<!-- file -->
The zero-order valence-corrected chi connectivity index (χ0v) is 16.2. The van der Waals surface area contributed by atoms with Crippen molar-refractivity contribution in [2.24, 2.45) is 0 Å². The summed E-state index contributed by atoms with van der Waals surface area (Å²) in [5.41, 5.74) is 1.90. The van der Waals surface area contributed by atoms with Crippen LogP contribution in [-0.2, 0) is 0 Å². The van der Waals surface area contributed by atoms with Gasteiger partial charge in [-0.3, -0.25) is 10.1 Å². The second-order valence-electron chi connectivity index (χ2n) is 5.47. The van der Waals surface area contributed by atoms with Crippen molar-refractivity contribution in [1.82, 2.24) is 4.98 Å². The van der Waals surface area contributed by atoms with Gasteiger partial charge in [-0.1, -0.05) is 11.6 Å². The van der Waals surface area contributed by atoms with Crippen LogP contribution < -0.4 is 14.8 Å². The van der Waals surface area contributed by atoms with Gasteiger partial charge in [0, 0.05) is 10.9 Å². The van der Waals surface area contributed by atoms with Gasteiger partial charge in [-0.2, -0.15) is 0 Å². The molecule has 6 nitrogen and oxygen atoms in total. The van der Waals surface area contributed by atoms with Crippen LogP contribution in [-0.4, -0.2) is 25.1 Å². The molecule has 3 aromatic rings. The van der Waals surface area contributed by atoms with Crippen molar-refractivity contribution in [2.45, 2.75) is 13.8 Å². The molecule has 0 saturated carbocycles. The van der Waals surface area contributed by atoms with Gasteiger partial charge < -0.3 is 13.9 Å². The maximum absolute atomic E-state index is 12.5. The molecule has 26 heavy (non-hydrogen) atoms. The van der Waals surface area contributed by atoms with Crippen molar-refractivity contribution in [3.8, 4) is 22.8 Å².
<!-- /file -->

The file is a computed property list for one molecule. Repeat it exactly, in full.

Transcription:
The zero-order valence-corrected chi connectivity index (χ0v) is 16.2. The van der Waals surface area contributed by atoms with Crippen molar-refractivity contribution in [2.24, 2.45) is 0 Å². The summed E-state index contributed by atoms with van der Waals surface area (Å²) in [5.41, 5.74) is 1.90. The van der Waals surface area contributed by atoms with Crippen LogP contribution in [-0.2, 0) is 0 Å². The van der Waals surface area contributed by atoms with Gasteiger partial charge in [-0.3, -0.25) is 10.1 Å². The second-order valence-electron chi connectivity index (χ2n) is 5.47. The van der Waals surface area contributed by atoms with Crippen molar-refractivity contribution in [1.82, 2.24) is 4.98 Å². The van der Waals surface area contributed by atoms with Gasteiger partial charge in [-0.1, -0.05) is 11.6 Å². The van der Waals surface area contributed by atoms with Crippen LogP contribution < -0.4 is 14.8 Å². The van der Waals surface area contributed by atoms with Gasteiger partial charge in [0, 0.05) is 10.9 Å². The van der Waals surface area contributed by atoms with Gasteiger partial charge in [-0.2, -0.15) is 0 Å². The molecule has 6 nitrogen and oxygen atoms in total. The van der Waals surface area contributed by atoms with Crippen LogP contribution in [-0.4, -0.2) is 25.1 Å². The molecule has 3 aromatic rings. The van der Waals surface area contributed by atoms with Crippen molar-refractivity contribution in [2.45, 2.75) is 13.8 Å². The molecule has 0 saturated carbocycles. The van der Waals surface area contributed by atoms with Gasteiger partial charge < -0.3 is 13.9 Å². The maximum absolute atomic E-state index is 12.5. The molecule has 26 heavy (non-hydrogen) atoms. The van der Waals surface area contributed by atoms with Crippen molar-refractivity contribution in [3.8, 4) is 22.8 Å².